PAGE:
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New stock alert: The Match.com IPO – from parent company IAC/InterActiveCorp. (Nasdaq: IACI) – is expected in 2015's fourth quarter.
IAC announced on June 25 that it plans to turn The Match Group, comprised of several dating sites including Match.com, into a public company. Barry Diller, who controls IAC, said it is "healthy" to give companies "independence from a mother church."
Still, IAC plans to issue less than 20% of its shares in the initial public offering. So, Match.com will remain majority-owned by its parent.
Over the last decade, The Match Group has been an aggressive acquirer of "socializing" websites. Under the company's expanding umbrella are dating sites such as OkCupid, OurTime, and Tinder. In the last year, it added fitness website DailyBurn and The Princeton Review, the test preparation and college admission services company.
Just this week, The Match Group announced it would buy dating site PlentyOfFish for $575 million in cash. It's Match's largest deal ever. PlentyOfFish claims to have more than 3 million active daily users. It's free for users but offers premium services.
The Match Group's online dating businesses, with 3.4 million subscribers, posted $240.9 million in operating profit for 2014, a 6% year-over-year revenue rise, according to a U.S. Securities and Exchange Commission filing. In Q1 2015, The Match Group recorded revenue of $239.2 million, roughly 30% of IAC's $772 million revenue.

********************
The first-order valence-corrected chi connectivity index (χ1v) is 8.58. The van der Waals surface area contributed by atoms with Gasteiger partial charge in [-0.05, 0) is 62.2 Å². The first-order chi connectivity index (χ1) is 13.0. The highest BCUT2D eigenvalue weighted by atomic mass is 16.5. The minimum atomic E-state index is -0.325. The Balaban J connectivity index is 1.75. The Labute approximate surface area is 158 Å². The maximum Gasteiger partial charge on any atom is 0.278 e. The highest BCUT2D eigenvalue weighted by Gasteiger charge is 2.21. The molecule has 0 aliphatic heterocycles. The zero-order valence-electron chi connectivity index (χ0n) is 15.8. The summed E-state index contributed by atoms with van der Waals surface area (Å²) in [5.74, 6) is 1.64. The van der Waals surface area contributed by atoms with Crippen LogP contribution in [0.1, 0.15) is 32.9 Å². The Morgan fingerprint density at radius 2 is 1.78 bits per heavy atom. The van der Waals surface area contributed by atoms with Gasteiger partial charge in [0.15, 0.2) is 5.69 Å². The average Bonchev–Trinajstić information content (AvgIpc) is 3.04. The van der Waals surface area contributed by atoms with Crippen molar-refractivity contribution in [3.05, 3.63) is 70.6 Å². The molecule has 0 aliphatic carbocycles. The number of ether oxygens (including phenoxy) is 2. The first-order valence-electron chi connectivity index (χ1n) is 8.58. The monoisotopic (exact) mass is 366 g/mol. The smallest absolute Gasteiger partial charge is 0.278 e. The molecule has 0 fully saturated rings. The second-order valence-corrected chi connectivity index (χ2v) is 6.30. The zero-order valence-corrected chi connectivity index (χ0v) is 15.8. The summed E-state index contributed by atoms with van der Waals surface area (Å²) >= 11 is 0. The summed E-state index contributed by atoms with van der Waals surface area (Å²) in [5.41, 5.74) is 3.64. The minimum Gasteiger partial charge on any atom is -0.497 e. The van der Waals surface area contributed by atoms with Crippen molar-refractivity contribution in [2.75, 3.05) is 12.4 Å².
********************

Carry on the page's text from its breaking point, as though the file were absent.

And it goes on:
"The Match Group is poised for substantial growth in the coming years," Gregory R. Blatt, who will remain the company's chairman, said in a news release. "The dating industry has come a long way since its inception, but the category remains underpenetrated."
Profiting Now from the Match.com IPO
Money Morning Capital Wave Strategist Shah Gilani predicted on June 12 that IAC would do a Match.com IPO. That was about two weeks before the official announcement.
At the time, Gilani recommended shareholders of IAC hang on to the stock to get the then anticipated Match.com spin-off shares. He also said to pick up more should IAC shares slip.
"Whether you bought IAC shares or not, I recommend buying more shares (or opening a new position) if IAC dips to $77," Gilani said.
He's not expecting IAC shares to fall sharply for any reason other than overall market sentiment. Indeed, shares spiked 5.1% to $81.19 on news of the Match.com IPO. But increasing uncertainty plaguing U.S. and global markets could cause all stocks to take a hit.
Read Gilani's full Match.com IPO profit play analysis here.
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